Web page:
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General: Sorry About Islam Remarks

General William Boykin, religious zealot
CBS
A leading Pentagon general apologized to those offended by his statements casting the war on terrorism in religious terms.

In a statement, Army Lt. Gen. William G. Boykin said he never meant to offend Muslims.

"I am not anti-Islam or any other religion," Boykin said. "I support the free exercise of all religions. For those who have been offended by my statements, I offer a sincere apology."

Pentagon officials released Boykin's statement late Friday after spending hours deliberating how to calm the storm of criticism surrounding Boykin's comments. The general's statements came in speeches - some made in uniform - at evangelical Christian churches.

In several speeches, Boykin said the real enemy was not Osama bin Laden but Satan.

"I have frequently stated that I do not see this current conflict as a war between Islam and Christianity," Boykin said. "I have asked American Christian audiences to realize that even though they cannot be in Iraq or Afghanistan, they can be part of this war by praying for America and its leaders."

A decorated veteran of foreign campaigns, the three-star general said of a 1993 battle with a Muslim militia leader in Somalia: "I knew that my God was bigger than his. I knew that my God was a real God, and his was an idol." After the man was captured, Boykin said he told the man, "You underestimated our God."

Boykin's statement said that comment was misinterpreted.

"My comments to Osman Otto in Mogadishu were not referencing his worship of Allah but his worship of money and power; idolatry," Boykin said. "He was a corrupt man, not a follower of Islam."

Critics have said Boykin's remarks could undermine a more than two-year Bush administration effort to promote good relations with Muslims in America, as well as play into the hands of those who have fanned anti-Americanism abroad by casting the counter-terror war as an attack on Islam.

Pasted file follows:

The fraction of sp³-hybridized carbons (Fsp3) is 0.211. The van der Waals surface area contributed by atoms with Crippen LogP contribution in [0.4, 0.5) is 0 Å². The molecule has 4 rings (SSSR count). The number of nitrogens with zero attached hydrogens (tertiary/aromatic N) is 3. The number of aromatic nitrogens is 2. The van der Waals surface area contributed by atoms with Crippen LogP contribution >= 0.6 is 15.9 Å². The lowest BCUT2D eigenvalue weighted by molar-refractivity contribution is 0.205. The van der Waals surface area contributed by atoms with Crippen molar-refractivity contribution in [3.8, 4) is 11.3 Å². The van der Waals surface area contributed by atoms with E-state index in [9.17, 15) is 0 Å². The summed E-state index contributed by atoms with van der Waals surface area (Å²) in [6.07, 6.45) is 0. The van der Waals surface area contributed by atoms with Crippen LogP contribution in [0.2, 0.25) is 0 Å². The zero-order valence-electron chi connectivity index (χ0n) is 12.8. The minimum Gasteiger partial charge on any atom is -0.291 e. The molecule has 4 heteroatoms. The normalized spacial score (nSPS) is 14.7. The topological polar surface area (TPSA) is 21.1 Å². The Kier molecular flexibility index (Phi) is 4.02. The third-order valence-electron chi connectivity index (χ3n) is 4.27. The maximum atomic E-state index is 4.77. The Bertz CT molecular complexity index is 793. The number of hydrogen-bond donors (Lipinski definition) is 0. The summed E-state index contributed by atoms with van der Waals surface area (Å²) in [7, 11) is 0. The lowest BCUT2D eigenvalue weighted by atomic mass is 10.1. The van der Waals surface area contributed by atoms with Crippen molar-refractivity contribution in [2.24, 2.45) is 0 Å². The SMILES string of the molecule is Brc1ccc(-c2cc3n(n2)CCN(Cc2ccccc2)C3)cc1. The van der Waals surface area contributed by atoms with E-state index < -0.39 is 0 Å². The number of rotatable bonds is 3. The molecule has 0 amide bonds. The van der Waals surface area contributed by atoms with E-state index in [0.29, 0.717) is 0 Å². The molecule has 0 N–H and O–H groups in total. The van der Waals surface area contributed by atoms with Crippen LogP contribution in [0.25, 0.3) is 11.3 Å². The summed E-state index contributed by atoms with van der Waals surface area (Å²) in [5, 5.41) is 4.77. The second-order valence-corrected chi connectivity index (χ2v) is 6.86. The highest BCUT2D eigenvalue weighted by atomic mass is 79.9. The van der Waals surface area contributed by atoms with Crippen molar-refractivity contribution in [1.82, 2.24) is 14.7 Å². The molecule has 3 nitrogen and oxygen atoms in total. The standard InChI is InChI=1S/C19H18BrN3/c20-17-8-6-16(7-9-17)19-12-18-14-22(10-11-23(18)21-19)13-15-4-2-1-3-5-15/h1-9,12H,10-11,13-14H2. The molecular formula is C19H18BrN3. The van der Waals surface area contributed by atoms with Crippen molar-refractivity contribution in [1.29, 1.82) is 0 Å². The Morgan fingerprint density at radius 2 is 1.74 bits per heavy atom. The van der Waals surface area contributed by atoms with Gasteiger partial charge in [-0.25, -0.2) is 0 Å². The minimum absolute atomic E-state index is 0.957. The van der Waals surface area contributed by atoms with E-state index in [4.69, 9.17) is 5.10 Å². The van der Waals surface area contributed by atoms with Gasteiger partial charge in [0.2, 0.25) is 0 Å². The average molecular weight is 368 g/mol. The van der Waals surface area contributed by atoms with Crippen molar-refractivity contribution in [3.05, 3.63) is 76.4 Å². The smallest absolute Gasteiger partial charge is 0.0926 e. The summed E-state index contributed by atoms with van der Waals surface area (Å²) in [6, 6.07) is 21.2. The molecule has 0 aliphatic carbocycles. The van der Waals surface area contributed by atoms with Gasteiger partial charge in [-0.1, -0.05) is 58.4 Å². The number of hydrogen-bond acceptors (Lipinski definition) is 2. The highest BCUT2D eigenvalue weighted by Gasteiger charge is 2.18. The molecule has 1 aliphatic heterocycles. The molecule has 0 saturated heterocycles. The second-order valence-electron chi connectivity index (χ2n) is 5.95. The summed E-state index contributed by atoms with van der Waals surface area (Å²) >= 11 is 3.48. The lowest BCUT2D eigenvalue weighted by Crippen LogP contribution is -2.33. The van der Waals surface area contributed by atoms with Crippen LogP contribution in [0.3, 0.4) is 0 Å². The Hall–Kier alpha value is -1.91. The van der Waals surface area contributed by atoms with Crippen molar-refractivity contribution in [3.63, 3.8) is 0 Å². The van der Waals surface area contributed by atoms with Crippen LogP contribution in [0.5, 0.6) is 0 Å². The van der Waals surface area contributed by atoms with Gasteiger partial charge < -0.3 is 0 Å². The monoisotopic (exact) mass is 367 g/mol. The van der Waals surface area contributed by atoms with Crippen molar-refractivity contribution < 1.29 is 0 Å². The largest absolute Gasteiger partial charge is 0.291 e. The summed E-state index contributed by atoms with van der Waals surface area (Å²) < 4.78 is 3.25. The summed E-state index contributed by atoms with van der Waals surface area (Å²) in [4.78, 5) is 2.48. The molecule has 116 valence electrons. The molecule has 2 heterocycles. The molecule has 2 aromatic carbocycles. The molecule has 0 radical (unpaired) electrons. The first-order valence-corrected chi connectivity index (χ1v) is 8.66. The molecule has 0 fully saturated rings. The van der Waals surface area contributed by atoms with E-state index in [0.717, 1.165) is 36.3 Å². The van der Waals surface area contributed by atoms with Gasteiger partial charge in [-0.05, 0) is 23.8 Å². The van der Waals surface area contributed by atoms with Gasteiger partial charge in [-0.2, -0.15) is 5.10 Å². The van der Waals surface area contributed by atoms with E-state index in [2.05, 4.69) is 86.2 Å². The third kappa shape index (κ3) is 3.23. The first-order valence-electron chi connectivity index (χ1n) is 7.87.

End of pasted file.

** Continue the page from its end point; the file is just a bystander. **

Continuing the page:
Asked about the general's church comments, Adel al-Jubeir, the foreign affairs adviser to Saudi Crown Prince Abdullah, told reporters Friday: "If true, outrageous. I thought they were insensitive. I thought they were unbecoming of a senior military official, and certainly unbecoming of a senior government official."

Boykin, the deputy undersecretary of defense for intelligence, has told Pentagon officials that he will curtail his speechmaking, officials said.

"I am neither a zealot nor an extremist," the general said in the statement. "Only a soldier who has an abiding faith."

Defense Secretary Donald H. Rumsfeld said Thursday he had not seen Boykin's comments, but he praised the three-star general as "an officer that has an outstanding record in the United States armed forces."

Despite repeated questions at a Pentagon press conference, Rumsfeld declined to condemn Boykin's statements or to say whether he would take any action.

A Muslim rights group, the Council on American-Islamic Relations, had called for Boykin to be reassigned from his job, which includes evaluating and providing resources for the intelligence needs of military commanders. Other religious freedom advocacy groups made similar statements.

"A man who sees the conduct of U.S. foreign policy as some sort of Christian religious crusade should not be making policy," said the Rev. Barry W. Lynn of Americans United for Separation of Church and State, an advocacy group.

The Bush administration has gone to some lengths to court Muslim organizations since the Sept. 11, 2001 attacks set off the U.S. war on terror. Muslim leaders have been invited to the White House, and President Bush declared late last year that Islam is a peaceful religion, seeking to distance himself from remarks by conservative Christian leaders Pat Robertson and the Rev. Jerry Falwell.

Boykin's statement echoed the president's past comments.

"I do believe that radical extremists have tried to use Islam as a cause for attacks on America," Boykin said. "As I have stated before, they are not true followers of Islam. In my view they are simply terrorists, much like the so-called 'Christians' of the white supremacy groups."